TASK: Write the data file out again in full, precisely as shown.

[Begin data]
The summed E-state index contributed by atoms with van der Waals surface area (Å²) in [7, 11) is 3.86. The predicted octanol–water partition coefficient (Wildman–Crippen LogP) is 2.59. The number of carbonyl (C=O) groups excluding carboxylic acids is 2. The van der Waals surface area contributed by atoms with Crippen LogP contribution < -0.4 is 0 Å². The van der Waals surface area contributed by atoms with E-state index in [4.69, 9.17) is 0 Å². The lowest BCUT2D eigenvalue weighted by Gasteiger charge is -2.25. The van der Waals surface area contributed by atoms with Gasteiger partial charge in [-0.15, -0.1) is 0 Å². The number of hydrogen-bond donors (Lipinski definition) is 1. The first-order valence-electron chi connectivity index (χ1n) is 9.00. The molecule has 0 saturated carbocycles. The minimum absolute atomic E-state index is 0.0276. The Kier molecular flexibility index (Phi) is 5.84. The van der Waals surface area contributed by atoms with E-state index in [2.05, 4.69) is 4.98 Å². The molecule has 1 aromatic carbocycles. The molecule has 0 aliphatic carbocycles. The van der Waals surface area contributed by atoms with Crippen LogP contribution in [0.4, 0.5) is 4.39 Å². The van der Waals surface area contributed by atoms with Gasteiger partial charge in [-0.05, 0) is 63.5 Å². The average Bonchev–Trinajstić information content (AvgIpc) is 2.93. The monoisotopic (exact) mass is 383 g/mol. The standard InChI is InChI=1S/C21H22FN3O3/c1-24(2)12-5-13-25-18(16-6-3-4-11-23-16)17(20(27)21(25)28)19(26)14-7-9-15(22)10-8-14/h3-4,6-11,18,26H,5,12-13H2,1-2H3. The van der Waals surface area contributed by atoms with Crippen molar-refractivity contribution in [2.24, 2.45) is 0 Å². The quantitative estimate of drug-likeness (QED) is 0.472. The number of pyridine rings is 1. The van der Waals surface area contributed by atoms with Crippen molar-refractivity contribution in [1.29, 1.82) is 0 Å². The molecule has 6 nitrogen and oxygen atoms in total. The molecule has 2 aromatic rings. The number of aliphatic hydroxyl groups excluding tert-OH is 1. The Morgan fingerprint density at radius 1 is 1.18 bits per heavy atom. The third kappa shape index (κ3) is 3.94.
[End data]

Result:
The summed E-state index contributed by atoms with van der Waals surface area (Å²) in [7, 11) is 3.86. The predicted octanol–water partition coefficient (Wildman–Crippen LogP) is 2.59. The number of carbonyl (C=O) groups excluding carboxylic acids is 2. The van der Waals surface area contributed by atoms with Crippen LogP contribution < -0.4 is 0 Å². The van der Waals surface area contributed by atoms with E-state index in [4.69, 9.17) is 0 Å². The lowest BCUT2D eigenvalue weighted by Gasteiger charge is -2.25. The van der Waals surface area contributed by atoms with Gasteiger partial charge in [-0.15, -0.1) is 0 Å². The number of hydrogen-bond donors (Lipinski definition) is 1. The first-order valence-electron chi connectivity index (χ1n) is 9.00. The molecule has 0 saturated carbocycles. The minimum absolute atomic E-state index is 0.0276. The Kier molecular flexibility index (Phi) is 5.84. The van der Waals surface area contributed by atoms with E-state index in [2.05, 4.69) is 4.98 Å². The molecule has 1 aromatic carbocycles. The molecule has 0 aliphatic carbocycles. The van der Waals surface area contributed by atoms with Crippen LogP contribution in [0.4, 0.5) is 4.39 Å². The van der Waals surface area contributed by atoms with Gasteiger partial charge in [-0.05, 0) is 63.5 Å². The average Bonchev–Trinajstić information content (AvgIpc) is 2.93. The monoisotopic (exact) mass is 383 g/mol. The standard InChI is InChI=1S/C21H22FN3O3/c1-24(2)12-5-13-25-18(16-6-3-4-11-23-16)17(20(27)21(25)28)19(26)14-7-9-15(22)10-8-14/h3-4,6-11,18,26H,5,12-13H2,1-2H3. The van der Waals surface area contributed by atoms with Crippen molar-refractivity contribution in [2.24, 2.45) is 0 Å². The quantitative estimate of drug-likeness (QED) is 0.472. The number of pyridine rings is 1. The van der Waals surface area contributed by atoms with Crippen molar-refractivity contribution in [1.29, 1.82) is 0 Å². The molecule has 6 nitrogen and oxygen atoms in total. The molecule has 2 aromatic rings. The number of aliphatic hydroxyl groups excluding tert-OH is 1. The Morgan fingerprint density at radius 1 is 1.18 bits per heavy atom. The third kappa shape index (κ3) is 3.94.